Written by: James Barrett (History, IDP, Class of 2017)
It is a difficult task to imagine a world without highways. Every city, big and small, has multiple routes in and out. This is nothing new of course, most people have experience with highways whether they commute everyday to go to work or just drive on them once or twice a year. But it is also possible to view highways as a recent development, especially in the United States. The 1939 New York World’s Fair had a great deal to do with the development of the highways. General Motors, in a mission to sell more cars, presented their “Futurama” exhibit which depicted “modernized expressways speeding traffic through great skyscraper cities at one hundred miles per hour.” Looking back, it is easy to see how this display impressed attendees of the World’s Fair. With that said however, it is also easy to see that the relationship between highways, cars, and cities did not exactly pan out the way General Motors thought it would.
An overhead view of Hartford’s downtown might look similar to GM’s Futurama exhibit. Interstates 84 and 91, with their respective on and off ramps force cars to drive by buildings in very close proximity. This creates a downtown that may have been idealistic in the eyes of General Motors, but in reality creates a multitude of problems, the least of which is heavy traffic. Downtown Hartford has been developing recently into a vibrant social center. The areas of Front Street and Arch Street have had recent success with businesses like Bear’s BBQ, Infinity Hall, and the Spotlight Movie Theatre. With the incoming Uconn campus slated to open later in 2017, the area is likely to see an increase in foot traffic. This is great news for the businesses already there, but unfortunately this area as a whole is stymied because of the downtown Hartford setup. A major part of this is the highways which rip right alongside the downtown area.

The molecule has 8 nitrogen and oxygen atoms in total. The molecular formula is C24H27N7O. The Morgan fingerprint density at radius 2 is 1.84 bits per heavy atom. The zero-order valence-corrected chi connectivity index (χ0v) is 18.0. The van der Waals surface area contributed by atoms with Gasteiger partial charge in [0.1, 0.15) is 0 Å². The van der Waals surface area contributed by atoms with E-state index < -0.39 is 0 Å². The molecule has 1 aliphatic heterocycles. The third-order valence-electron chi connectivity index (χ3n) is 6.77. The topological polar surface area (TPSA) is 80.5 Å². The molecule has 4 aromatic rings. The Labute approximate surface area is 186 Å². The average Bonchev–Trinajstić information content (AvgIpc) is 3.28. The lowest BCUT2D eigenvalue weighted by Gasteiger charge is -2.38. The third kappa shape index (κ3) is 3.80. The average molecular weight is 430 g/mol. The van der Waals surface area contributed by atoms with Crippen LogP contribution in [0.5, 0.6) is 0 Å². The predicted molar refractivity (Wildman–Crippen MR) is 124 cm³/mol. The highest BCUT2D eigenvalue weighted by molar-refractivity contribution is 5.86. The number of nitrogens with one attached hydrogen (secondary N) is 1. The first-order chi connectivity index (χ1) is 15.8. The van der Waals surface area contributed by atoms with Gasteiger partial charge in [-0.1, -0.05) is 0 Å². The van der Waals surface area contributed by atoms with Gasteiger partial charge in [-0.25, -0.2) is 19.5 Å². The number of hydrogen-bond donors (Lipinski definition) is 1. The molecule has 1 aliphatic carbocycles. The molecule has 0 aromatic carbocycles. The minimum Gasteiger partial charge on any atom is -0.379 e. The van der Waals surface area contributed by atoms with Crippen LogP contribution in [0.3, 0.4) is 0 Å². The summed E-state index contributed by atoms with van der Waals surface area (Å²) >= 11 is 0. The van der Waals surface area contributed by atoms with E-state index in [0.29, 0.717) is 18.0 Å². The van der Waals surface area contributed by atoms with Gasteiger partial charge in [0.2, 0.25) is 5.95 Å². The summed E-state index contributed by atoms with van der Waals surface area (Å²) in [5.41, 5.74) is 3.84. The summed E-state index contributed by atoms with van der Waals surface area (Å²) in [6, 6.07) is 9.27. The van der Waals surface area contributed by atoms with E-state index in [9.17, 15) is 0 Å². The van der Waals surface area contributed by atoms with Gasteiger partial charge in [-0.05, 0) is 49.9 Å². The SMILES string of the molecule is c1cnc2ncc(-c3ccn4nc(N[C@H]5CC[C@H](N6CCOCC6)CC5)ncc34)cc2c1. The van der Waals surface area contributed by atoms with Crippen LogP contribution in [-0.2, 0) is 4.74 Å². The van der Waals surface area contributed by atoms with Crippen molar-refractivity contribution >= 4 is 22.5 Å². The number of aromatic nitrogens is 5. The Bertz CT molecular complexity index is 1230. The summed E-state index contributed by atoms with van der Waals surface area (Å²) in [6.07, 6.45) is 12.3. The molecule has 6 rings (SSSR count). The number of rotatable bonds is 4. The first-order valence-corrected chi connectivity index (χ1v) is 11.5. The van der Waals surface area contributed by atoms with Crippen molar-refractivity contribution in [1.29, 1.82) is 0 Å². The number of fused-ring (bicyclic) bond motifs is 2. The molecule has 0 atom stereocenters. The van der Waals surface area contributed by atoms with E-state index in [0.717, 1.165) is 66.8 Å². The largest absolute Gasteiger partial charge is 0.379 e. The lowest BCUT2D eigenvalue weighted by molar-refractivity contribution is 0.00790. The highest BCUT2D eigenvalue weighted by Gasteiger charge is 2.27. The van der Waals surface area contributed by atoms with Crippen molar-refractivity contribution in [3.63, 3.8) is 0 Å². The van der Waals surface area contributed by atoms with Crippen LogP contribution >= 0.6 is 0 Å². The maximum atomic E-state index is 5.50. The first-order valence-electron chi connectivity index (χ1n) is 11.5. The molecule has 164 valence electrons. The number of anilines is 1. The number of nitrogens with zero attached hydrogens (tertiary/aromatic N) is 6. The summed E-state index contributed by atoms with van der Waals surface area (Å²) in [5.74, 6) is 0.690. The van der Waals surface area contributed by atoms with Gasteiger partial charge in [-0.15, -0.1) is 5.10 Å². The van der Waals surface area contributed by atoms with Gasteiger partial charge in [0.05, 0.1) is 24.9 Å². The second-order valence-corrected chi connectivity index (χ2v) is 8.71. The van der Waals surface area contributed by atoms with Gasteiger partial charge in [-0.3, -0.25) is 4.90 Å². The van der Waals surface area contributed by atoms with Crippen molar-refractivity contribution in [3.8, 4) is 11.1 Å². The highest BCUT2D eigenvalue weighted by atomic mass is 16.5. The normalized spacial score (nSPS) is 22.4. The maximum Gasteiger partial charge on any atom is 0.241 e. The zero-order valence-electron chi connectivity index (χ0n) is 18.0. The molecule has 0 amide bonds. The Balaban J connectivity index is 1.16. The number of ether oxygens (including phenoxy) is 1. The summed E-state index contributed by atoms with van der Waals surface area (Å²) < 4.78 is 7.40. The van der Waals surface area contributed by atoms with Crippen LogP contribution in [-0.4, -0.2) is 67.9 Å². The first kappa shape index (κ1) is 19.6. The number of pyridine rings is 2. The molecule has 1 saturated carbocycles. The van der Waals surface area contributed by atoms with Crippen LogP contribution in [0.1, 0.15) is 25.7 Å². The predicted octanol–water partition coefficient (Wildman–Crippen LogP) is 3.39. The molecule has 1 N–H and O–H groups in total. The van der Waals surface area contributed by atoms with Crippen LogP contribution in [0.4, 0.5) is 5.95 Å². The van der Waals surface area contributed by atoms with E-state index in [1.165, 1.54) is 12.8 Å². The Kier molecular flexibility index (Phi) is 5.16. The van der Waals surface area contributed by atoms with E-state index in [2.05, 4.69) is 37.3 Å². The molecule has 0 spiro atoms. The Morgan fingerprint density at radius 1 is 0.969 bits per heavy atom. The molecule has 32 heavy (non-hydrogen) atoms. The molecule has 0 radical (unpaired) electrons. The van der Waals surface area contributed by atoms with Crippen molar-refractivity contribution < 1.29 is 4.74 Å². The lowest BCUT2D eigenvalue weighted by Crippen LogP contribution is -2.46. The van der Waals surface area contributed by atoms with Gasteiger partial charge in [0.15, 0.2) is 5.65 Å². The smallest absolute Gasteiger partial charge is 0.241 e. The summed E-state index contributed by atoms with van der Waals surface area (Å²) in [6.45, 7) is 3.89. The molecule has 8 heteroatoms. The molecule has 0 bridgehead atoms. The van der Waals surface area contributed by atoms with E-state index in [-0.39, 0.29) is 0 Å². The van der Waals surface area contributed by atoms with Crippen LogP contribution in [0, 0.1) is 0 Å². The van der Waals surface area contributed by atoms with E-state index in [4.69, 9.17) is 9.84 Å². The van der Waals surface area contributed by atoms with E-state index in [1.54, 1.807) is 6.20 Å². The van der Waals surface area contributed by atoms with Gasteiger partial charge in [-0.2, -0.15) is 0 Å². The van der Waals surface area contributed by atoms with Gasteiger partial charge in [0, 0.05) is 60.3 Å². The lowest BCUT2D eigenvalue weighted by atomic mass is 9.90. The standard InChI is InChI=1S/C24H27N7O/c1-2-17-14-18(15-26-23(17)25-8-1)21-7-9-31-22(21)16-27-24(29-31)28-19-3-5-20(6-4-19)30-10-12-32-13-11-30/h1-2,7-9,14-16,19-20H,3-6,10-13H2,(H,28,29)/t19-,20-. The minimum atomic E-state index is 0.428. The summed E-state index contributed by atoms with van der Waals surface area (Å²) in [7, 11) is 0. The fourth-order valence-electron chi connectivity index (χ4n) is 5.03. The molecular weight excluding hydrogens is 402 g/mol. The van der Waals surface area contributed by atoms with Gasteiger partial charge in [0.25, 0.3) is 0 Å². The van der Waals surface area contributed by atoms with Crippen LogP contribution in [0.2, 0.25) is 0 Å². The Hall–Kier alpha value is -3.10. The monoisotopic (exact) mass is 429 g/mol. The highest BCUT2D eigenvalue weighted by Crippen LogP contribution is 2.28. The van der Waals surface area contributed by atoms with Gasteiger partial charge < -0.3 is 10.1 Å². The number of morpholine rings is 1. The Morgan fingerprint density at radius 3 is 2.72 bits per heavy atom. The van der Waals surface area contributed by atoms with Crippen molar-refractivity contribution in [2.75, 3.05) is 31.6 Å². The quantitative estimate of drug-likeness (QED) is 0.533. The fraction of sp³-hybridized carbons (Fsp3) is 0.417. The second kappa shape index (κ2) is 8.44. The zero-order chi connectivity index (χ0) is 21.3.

While there is certainly no simple way to address the problems both I-84 and I-91 create, the Hartford I-84 Project works to both diagnose and create solutions to these problems. In the coming years there may be a problem with downtown space, in that there may be desire to expand, but no room to expand into. There could however be a solution. Many, in the northeast are familiar with Boston’s Big Dig and in a much longer paper, I argue that Hartford would benefit from its own dig. Burying I-84 and creating access through a tunnel would be costly and time consuming, but would ultimately generate more taxable space for Hartford.
General Motors Futurama Exhibit may have looked like the future of automobile transportation in 1939, but in reality, freeways looping around skyscrapers, have created nothing by problems for the city of Hartford. There also may be a future scenario where Hartford’s downtown needs to expand, but may be unable to do so. It is not too early to begin thinking about solutions to these upcoming problems. Luckily, the Hartford I-84 Project is here to help.